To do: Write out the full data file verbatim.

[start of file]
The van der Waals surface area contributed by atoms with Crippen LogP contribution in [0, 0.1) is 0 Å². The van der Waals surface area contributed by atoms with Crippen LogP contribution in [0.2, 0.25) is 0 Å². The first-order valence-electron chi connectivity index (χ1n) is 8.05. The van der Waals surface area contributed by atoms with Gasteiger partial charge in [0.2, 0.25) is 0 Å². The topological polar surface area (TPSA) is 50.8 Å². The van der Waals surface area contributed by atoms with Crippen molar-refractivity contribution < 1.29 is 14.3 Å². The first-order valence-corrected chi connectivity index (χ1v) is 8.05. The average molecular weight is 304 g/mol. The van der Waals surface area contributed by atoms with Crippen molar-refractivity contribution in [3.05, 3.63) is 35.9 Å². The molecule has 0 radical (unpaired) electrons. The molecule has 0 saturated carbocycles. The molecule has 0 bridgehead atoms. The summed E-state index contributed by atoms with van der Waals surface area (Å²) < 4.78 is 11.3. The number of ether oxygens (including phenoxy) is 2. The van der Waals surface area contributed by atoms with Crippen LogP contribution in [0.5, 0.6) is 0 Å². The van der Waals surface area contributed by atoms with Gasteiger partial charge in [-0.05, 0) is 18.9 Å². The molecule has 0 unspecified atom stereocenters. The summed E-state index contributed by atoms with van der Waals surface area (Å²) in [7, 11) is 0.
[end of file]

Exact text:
The van der Waals surface area contributed by atoms with Crippen LogP contribution in [0, 0.1) is 0 Å². The van der Waals surface area contributed by atoms with Crippen LogP contribution in [0.2, 0.25) is 0 Å². The first-order valence-electron chi connectivity index (χ1n) is 8.05. The van der Waals surface area contributed by atoms with Gasteiger partial charge in [0.2, 0.25) is 0 Å². The topological polar surface area (TPSA) is 50.8 Å². The van der Waals surface area contributed by atoms with Crippen molar-refractivity contribution < 1.29 is 14.3 Å². The first-order valence-corrected chi connectivity index (χ1v) is 8.05. The average molecular weight is 304 g/mol. The van der Waals surface area contributed by atoms with Crippen molar-refractivity contribution in [3.05, 3.63) is 35.9 Å². The molecule has 0 radical (unpaired) electrons. The molecule has 0 saturated carbocycles. The molecule has 0 bridgehead atoms. The summed E-state index contributed by atoms with van der Waals surface area (Å²) < 4.78 is 11.3. The number of ether oxygens (including phenoxy) is 2. The van der Waals surface area contributed by atoms with Crippen LogP contribution in [0.5, 0.6) is 0 Å². The van der Waals surface area contributed by atoms with Gasteiger partial charge in [-0.05, 0) is 18.9 Å². The molecule has 0 unspecified atom stereocenters. The summed E-state index contributed by atoms with van der Waals surface area (Å²) in [7, 11) is 0.